Hungary

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Hungary was founded in 896 by the Magyars. Some suggest that the name Hungary derives from "On-Ogur" which means "Ten Arrows" in Turkic, but historians have yet to come to a consensus on this issue. The capital of Hungary is Budapest.

The Magyars, a people who spoke a Finno-Ugric language, were forced out of Khazaria in what is now Northern Russia in 895 and came to settle in the Carpathian Basin.

Peoples that comprise the population of modern Hungary include Hungarians, Kuns (descendants of Kipchak Turks), Gypsies, Ashkenazim, and others.

Hungary was part of the polyglot Austro-Hungarian Empire, which collapsed in World War I. It fell under communist rule following World War II. A revolt in 1956 and an announced withdrawal from the Warsaw Pact was met with massive military intervention by Moscow. In the more open Gorbachev years, Hungary led the movement to dissolve the Warsaw Pact and steadily shifted toward multiparty democracy and a market-oriented economy. Following the collapse of the USSR in 1991, Hungary developed close political and economic ties to Western Europe. It joined NATO in 1999 and is a frontrunner in a future expansion of the EU.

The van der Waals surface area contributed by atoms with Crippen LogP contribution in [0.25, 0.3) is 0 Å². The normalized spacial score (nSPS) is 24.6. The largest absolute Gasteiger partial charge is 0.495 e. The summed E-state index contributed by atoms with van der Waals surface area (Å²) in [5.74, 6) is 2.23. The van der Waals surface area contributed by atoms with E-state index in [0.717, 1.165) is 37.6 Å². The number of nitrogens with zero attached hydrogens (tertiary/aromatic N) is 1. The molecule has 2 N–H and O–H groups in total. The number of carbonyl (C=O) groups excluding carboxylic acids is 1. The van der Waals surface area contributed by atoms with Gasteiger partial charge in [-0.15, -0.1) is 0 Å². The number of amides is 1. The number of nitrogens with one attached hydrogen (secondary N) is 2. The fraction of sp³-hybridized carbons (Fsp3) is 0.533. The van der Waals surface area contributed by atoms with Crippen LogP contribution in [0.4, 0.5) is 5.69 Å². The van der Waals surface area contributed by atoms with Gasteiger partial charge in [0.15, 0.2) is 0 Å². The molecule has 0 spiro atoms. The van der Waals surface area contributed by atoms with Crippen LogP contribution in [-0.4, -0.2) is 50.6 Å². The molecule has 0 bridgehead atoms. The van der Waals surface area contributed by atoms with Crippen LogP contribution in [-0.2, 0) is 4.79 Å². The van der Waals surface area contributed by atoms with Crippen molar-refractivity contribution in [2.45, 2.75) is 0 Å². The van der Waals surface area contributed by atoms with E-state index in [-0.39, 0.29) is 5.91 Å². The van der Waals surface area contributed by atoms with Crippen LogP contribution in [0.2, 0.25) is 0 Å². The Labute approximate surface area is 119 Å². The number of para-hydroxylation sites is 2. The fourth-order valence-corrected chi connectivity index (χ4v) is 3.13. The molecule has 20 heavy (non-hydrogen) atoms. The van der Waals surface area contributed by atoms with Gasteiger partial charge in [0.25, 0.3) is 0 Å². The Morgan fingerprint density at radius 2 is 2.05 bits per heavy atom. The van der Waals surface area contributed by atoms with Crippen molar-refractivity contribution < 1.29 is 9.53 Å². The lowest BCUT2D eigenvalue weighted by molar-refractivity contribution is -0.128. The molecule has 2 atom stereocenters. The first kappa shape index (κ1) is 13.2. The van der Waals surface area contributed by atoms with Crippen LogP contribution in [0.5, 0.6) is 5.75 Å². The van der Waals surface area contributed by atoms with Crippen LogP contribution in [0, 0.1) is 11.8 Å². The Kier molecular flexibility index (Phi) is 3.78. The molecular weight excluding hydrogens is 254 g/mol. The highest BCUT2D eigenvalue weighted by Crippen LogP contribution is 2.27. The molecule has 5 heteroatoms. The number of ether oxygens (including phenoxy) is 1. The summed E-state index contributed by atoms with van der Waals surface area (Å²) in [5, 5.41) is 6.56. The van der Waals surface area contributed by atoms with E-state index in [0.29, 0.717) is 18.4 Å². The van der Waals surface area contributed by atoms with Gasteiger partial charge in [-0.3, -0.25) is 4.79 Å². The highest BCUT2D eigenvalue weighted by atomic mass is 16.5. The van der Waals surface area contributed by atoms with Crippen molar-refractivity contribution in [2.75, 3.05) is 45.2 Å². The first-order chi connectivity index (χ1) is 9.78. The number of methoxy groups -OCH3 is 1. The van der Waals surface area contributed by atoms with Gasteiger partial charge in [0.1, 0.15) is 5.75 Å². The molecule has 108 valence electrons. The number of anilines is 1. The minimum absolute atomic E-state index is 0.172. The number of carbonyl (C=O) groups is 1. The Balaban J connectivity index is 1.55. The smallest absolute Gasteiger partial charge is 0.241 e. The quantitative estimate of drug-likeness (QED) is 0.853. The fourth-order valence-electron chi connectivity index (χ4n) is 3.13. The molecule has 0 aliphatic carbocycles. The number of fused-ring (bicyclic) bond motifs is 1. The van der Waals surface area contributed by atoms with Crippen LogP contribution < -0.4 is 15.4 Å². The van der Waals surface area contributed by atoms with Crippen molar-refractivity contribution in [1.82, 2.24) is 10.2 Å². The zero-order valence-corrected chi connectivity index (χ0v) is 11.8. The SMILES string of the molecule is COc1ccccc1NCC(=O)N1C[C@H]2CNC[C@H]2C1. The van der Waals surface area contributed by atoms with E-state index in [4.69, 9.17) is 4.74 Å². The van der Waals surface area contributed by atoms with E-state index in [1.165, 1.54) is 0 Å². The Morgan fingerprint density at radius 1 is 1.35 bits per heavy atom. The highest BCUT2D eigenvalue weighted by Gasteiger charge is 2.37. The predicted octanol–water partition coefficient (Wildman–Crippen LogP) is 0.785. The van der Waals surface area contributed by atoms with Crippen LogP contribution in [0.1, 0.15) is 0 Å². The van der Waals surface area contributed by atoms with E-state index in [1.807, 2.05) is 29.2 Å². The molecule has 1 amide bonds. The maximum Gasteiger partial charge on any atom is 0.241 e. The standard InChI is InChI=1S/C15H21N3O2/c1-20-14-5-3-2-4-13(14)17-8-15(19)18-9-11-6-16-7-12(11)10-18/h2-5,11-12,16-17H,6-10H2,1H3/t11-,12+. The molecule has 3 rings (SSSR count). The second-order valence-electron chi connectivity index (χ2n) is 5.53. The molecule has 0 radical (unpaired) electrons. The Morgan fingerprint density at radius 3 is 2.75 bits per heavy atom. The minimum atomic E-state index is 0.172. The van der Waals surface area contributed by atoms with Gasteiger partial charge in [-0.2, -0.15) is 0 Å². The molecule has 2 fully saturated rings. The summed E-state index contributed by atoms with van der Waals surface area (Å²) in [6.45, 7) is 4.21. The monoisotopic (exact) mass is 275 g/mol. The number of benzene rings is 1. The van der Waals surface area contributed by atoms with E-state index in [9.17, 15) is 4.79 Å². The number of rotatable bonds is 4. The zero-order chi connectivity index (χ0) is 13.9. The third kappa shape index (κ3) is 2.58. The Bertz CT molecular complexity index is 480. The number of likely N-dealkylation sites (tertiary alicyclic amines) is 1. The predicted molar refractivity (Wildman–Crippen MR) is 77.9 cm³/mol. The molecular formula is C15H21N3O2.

Hungary continues to demonstrate strong economic growth and to work toward accession to the European Union. Over 85% of the economy has been privatized. Foreign ownership of and investment in Hungarian firms has been widespread with cumulative foreign direct investment $21 billion by 1999. Hungarian sovereign debt is now rated investment grade. Inflation, while diminished, is still high at 10%. Economic reform measures include regional development, encouragement of small- and medium-size enterprises, and support of housing.